Archaeologists working on HS2 in south Northamptonshire have uncovered a 10-metre-wide Roman road running through a wealthy trading settlement, along with multiple Roman artefacts.
Over the past 12 months, a team of 80 archaeologists from MOLA Headland Infrastructure have been excavating an Iron Age village, which developed into a wealthy Roman trading town.
It has been known since the 18th century that a significant site existed in the area, but the scale and quality of what has been found was a complete surprise. It is one of the most significant archaeological sites on the project to date.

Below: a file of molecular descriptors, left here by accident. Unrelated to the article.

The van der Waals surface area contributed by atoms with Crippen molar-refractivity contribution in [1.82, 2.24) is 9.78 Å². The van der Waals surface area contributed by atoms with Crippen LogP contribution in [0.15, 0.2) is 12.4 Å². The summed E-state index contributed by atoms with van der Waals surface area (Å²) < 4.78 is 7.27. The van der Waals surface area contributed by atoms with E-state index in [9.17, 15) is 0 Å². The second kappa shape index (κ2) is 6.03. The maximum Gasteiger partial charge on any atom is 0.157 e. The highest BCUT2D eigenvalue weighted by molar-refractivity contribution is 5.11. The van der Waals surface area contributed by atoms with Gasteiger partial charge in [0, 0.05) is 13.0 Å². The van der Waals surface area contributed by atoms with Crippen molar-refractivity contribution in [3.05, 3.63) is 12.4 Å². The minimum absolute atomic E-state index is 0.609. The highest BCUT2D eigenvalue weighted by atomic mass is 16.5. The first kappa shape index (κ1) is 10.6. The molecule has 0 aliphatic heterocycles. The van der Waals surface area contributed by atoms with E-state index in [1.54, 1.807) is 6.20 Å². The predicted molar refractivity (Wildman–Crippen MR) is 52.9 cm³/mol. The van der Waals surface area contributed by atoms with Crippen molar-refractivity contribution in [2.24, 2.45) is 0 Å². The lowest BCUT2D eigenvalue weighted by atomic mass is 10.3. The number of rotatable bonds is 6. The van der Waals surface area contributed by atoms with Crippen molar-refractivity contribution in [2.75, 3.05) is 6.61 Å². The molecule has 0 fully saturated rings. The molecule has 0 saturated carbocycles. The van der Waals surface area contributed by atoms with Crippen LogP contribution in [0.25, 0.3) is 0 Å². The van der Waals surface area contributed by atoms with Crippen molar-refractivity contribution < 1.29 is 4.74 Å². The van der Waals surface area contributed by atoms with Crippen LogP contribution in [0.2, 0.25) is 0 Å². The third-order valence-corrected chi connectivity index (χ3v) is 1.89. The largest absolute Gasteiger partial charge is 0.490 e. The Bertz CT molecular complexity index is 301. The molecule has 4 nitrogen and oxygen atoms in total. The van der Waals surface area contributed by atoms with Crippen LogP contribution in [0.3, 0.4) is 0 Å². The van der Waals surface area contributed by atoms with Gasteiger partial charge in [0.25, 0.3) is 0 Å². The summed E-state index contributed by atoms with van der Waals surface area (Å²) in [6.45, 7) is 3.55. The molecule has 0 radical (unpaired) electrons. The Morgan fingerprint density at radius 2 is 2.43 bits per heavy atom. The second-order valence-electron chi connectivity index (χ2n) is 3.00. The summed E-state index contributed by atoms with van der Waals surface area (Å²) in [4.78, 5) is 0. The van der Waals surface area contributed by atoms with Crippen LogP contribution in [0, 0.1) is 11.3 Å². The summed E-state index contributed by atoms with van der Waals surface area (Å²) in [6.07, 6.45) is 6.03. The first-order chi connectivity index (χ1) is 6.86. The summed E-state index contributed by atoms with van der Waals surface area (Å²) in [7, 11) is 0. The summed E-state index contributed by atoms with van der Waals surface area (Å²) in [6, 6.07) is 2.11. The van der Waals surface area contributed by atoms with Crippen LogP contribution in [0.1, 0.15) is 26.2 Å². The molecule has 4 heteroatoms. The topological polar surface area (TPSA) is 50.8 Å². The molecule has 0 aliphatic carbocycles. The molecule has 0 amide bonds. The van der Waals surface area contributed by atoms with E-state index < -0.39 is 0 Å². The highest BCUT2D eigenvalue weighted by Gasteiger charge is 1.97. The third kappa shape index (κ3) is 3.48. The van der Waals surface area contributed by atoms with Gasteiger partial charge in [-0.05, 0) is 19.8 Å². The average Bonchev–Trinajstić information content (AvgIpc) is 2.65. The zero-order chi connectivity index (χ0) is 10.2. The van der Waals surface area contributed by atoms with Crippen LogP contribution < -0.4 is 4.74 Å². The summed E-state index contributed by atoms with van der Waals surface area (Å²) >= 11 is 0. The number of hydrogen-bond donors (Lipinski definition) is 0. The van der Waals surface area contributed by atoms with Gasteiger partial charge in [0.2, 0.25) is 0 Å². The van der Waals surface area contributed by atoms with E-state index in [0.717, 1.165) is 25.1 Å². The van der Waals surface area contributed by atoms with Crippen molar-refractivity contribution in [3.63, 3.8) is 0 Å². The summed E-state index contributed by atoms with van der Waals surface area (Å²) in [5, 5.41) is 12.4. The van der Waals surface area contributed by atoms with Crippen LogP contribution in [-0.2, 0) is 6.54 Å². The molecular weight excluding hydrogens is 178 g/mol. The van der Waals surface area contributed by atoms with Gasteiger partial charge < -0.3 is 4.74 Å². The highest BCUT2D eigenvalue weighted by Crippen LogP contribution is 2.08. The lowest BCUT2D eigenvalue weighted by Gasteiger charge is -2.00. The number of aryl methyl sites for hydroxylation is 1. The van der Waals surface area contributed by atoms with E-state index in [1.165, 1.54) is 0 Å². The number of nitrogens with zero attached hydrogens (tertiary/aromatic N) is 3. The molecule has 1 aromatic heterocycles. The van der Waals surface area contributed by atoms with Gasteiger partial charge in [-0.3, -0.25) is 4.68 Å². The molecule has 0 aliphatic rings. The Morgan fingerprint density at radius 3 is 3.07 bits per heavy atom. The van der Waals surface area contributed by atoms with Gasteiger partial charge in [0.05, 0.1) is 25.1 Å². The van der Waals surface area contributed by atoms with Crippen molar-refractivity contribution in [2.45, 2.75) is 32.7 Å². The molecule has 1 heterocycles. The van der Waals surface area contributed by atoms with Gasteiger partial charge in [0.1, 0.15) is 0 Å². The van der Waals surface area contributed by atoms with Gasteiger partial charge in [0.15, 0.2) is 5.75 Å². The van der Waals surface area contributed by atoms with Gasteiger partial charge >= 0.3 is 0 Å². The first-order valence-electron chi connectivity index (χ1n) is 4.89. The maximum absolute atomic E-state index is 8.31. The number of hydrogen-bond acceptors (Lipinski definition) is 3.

Known as Blackgrounds after the black soil found there, the site was originally an Iron Age village formed of more than 30 roundhouses alongside a road. Over time, the settlement expanded, and became more prosperous during the Roman period with stone buildings and new roads appearing.
More than 300 Roman coins have been found at the site, along with glass vessels, highly decorative pottery, jewellery and even evidence of make-up.
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